The Hut in the Forest
When he was in the hut he usually lay underneath the table, because that was the only place where he could lie without being in the way. And, of course at meal times he was in the way even there. Just now he was out with old Peter.
"I wonder what story it will be to-night?" said Maroosia.
"So do I," said Vanya. "I wish they'd be quick and come back."
Vladimir stirred suddenly in Vanya's lap, and a minute later they heard the scrunch of boots in the snow, and the stamping of old Peter's feet trying to get the snow off his boots. Then the door opened, and Bayan pushed his way in and shook himself, and licked Maroosia and Vanya and startled Vladimir, and lay down under the table and came out again, because he was so pleased to be home. And old Peter came in after him, with his gun on his back and a hare in his hand. He shook himself just like Bayan, and the snow flew off like spray. He hung up his gun, flung the hare into a corner of the hut, and laughed.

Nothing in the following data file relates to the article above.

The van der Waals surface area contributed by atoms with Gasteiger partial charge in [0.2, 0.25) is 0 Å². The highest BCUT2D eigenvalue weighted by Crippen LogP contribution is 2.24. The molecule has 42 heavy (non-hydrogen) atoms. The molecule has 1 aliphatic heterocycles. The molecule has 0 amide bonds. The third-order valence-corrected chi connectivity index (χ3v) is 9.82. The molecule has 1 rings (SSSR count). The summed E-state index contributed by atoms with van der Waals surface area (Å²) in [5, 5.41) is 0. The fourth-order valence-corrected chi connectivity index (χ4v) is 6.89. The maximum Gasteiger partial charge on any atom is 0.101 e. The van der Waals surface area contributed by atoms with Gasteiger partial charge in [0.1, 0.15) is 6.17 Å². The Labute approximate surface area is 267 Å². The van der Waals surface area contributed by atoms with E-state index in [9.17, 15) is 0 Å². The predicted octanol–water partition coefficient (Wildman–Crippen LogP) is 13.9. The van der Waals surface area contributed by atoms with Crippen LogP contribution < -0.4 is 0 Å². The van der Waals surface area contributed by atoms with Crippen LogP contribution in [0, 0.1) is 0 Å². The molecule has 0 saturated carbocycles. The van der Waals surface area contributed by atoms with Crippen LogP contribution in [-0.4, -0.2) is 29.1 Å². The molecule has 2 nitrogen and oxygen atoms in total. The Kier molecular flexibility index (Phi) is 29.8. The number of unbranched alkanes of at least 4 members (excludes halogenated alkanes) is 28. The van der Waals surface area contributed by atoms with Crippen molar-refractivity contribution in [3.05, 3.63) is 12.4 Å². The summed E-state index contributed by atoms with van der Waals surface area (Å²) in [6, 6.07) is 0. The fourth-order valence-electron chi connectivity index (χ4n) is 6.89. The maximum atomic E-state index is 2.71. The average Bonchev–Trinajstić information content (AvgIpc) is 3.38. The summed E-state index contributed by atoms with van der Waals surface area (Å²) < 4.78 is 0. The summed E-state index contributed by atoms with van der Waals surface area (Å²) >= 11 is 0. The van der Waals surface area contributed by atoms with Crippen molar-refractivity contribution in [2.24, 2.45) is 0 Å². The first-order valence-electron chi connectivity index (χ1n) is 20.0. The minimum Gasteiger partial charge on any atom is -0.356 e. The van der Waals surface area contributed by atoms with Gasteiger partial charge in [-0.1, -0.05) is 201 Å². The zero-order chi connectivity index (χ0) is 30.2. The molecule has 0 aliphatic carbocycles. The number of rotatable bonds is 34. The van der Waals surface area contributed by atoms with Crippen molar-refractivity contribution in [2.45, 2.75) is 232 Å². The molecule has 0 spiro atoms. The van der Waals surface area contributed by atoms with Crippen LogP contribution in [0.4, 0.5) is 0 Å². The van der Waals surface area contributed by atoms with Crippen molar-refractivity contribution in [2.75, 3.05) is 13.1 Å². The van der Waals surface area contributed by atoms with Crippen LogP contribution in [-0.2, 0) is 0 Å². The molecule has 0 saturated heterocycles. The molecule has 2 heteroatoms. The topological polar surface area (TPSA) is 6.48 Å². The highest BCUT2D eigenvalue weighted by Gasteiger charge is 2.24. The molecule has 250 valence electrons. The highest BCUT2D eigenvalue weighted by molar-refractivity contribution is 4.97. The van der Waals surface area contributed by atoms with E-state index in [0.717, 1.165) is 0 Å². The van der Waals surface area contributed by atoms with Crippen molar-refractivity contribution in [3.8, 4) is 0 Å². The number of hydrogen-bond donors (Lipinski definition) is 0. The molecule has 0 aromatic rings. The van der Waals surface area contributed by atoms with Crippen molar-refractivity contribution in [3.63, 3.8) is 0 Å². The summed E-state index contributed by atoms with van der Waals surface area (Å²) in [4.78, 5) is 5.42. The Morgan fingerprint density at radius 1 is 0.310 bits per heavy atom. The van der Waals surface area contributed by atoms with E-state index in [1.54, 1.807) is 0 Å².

"You are snug in here, little pigeons," he said.
Vanya and Maroosia had jumped up to welcome him, and when he opened his big sheepskin coat, they tumbled into it together and clung to his belt. Then he closed the big woolly coat over the top of them and they squealed; and he opened it a little way and looked down at them over his beard, and then closed it again for a moment before letting them out. He did this every night, and Bayan always barked when they were shut up inside.
Then old Peter took his big coat off and lifted down the samovar from the shelf. The samovar is like a big tea-urn, with a red-hot fire in the middle of it keeping the water boiling. It hums like a bee on the tea-table, and the steam rises in a little jet from a tiny hole in the top. The boiling water comes out of a tap at the bottom. Old Peter threw in the lighted sticks and charcoal, and made a draught to draw the heat, and then set the samovar on the table with the little fire crackling in its inside. Then he cut some big lumps of black bread.